Every day, editors publish content about personal branding and identity all over the web. These articles vary from purely self-promotional to truly helpful advice. Today we are taking a look at a range of articles on personal branding in order to understand the best practices to develop your personal identity online. Top image features branding expert and entrepreneur Gary Vaynerchuk.
First: 6 Things That Could Be Hurting Your Personal Brand
This article from Forbes offers up 6 tips to build “the right online presence.” Covering all the essentials, it’s a good read for beginners and experts alike. Pay particular attention to Self-Branding Mistake #4, which essentially outlines the reasons to have a Premium about.me page.
“your site should have a great photo of you and samples of your work, along with a personal mission statement or bio that highlights your experience so far and the kind of work you hope to do.”
Sound familiar? The is plenty of other valuable info in the article, which you can find here.
Second: Five Personal Branding Tips for Solopreneurs
This article is written with a focus on ‘solopreneurs,’ people running a business by themselves. The text contains some jargon, it’ll be most useful for someone with familiarity in a business setting.
In the case of a ‘solopreneur’, personal brand and company brand overlap – which can lead to confusion. It’s essential to approach this divide carefully. Your personal brand is more expansive (and perhaps longer-lasting) than your current business. When you move onto a new project or see your business acquired, your personal brand will travel to your next adventure with you. Your company’s brand will not.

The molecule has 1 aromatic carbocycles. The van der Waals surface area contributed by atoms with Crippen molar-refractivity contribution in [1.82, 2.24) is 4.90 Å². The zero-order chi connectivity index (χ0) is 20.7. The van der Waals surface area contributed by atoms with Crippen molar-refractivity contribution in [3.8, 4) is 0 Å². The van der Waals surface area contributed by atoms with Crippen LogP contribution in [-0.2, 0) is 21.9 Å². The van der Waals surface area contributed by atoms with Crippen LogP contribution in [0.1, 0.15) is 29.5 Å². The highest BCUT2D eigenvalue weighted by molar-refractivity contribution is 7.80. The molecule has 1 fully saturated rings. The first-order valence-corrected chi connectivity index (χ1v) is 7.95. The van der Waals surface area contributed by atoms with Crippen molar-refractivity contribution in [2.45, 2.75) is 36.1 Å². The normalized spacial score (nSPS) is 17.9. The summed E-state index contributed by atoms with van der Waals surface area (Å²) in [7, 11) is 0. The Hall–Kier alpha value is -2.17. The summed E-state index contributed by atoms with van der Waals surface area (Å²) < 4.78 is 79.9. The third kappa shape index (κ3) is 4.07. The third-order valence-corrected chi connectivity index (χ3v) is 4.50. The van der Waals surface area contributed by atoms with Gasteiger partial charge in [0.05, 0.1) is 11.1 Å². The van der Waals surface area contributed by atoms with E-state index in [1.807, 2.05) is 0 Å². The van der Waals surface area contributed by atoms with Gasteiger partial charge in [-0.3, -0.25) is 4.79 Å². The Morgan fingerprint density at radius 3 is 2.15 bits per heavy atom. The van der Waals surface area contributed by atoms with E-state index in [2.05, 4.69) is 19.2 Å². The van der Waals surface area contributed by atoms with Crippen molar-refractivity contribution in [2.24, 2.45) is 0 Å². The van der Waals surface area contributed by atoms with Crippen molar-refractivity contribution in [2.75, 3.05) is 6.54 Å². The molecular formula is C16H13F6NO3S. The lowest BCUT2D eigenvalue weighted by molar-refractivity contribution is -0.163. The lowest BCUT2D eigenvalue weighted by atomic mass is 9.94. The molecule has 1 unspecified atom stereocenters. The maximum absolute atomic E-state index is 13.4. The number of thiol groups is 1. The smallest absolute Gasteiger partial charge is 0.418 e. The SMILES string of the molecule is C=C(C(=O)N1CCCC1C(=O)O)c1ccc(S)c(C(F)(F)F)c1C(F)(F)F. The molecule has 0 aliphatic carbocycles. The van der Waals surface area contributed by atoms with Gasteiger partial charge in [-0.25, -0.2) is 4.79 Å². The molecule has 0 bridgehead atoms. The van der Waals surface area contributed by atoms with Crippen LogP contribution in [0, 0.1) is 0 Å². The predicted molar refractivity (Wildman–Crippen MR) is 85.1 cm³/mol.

Your personal brand and your company’s brand are distinct, but should build on one another. Gary Vaynerchuk (top image), recently profiled by the New York Times, is a perfect example of this synergistic approach.
Third: The “Personal Brand” Myth
This Medium.com post is my favorite of today’s three articles. Written by Jeremiah Gardner, this article addresses the fact that many people are uncomfortable thinking of themselves as Brands akin to Coca-Cola or Tide.
Gardener writes that for individuals struggling to define their personal brand,
“The point is to become authentic in who you are and intentional about how you tell your story.”
There are differences between you an Coca-Cola, but a corporation and a person can both benefit from telling their story telling with intention. As in individual, you have the opportunity to be more raw, authentic and personal than a multi-national corporation ever could be. Find out more about Jeremiah on his page, and read the original post here.